Dr. Oz Shows Meat’s Impact on Public Health

October 11th, 2010


Dr. Oz is a renowned cardiac surgeon, author and host of The Dr. Oz Show. Recently he has been speaking out about the health impact of excessive meat consumption and production. On his website and show, Dr. Oz has offered Americans suggestions on how to improve upon their omnivorous diets, including Meatless Monday.

DoctorOz.com is full of health advice, videos and fitness challenges from Dr. Oz and a host of medical professionals. In one of her latest blog posts on site, registered dietician Kristin Kirkpatrick applauds readers who have decided to have a Meatless Monday (and encourages more still to give them a try!). Kirkpatrick then offers her expert advice on how to have a filling, nutritious meatless meal.

The topic of meat and health was further explored in a recent episode of The Dr. Oz Show, where an expert panel helped to shed light on the impact of antibiotics in chicken feed. Included amongst Dr. Oz’s guest was none other than Dr. Robert Lawrence, food safety expert and the director of the Center for a Livable Future at Johns Hopkins University, which provides scientific backing for the national Meatless Monday campaign.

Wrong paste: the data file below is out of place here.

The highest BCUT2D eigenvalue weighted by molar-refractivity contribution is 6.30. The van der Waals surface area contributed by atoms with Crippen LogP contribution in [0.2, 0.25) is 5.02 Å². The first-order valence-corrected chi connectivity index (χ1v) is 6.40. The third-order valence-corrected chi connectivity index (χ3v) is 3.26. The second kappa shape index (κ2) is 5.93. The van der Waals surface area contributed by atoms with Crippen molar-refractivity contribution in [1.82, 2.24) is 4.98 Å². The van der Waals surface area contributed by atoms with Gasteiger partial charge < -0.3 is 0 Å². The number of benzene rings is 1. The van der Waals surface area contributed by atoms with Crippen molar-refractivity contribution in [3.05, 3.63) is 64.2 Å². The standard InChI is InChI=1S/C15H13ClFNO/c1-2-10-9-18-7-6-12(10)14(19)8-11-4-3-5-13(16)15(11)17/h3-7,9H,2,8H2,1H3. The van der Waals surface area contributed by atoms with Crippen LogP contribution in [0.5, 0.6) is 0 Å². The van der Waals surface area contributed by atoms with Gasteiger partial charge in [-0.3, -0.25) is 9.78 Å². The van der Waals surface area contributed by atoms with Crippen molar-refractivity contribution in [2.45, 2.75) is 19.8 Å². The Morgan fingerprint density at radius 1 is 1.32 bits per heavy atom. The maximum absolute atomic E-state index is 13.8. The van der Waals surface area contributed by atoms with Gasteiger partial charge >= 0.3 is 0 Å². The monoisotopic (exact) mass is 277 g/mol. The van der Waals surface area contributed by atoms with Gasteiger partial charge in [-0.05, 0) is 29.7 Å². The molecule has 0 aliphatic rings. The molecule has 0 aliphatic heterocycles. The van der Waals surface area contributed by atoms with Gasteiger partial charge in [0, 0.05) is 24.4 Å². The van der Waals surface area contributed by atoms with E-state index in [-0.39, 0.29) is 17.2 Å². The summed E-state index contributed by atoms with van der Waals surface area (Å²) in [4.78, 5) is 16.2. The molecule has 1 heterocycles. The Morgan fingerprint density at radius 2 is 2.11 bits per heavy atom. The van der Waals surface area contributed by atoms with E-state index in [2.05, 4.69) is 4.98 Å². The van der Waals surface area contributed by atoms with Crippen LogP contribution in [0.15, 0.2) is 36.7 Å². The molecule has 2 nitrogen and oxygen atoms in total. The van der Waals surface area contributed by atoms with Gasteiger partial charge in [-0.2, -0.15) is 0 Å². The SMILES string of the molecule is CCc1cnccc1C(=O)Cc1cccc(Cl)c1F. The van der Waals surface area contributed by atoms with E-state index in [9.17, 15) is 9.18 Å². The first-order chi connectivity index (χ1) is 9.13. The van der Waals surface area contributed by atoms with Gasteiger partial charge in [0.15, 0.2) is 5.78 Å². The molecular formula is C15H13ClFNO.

As members of the panel attested, modern markets demand that chicken be produced bigger, faster and cheaper than it was 50 years ago. This leads to chickens being raised in factory-like settings, where antibiotics are added to their feed both to ensure health and promote growth. Such free use of antibiotics —whether or not animals are sick— can create what Dr. Oz calls “drug-resistant super bugs”, or bacteria that cannot be killed with antibiotics.

To help cut back on excessive antibiotic use, Dr. Oz recommends that viewers chose organic meat over labels like “range-free” and “hormone-free”. We at Meatless Monday fully agree that, when you choose to eat meat, you should focus on healthfully raised products. Though organic items are sometimes more expensive, you can easily make up the price difference by going meatless on Monday.

To learn more about antibiotics and chicken, be sure to check out What’s in Our Nation’s Chicken, now available to watch online.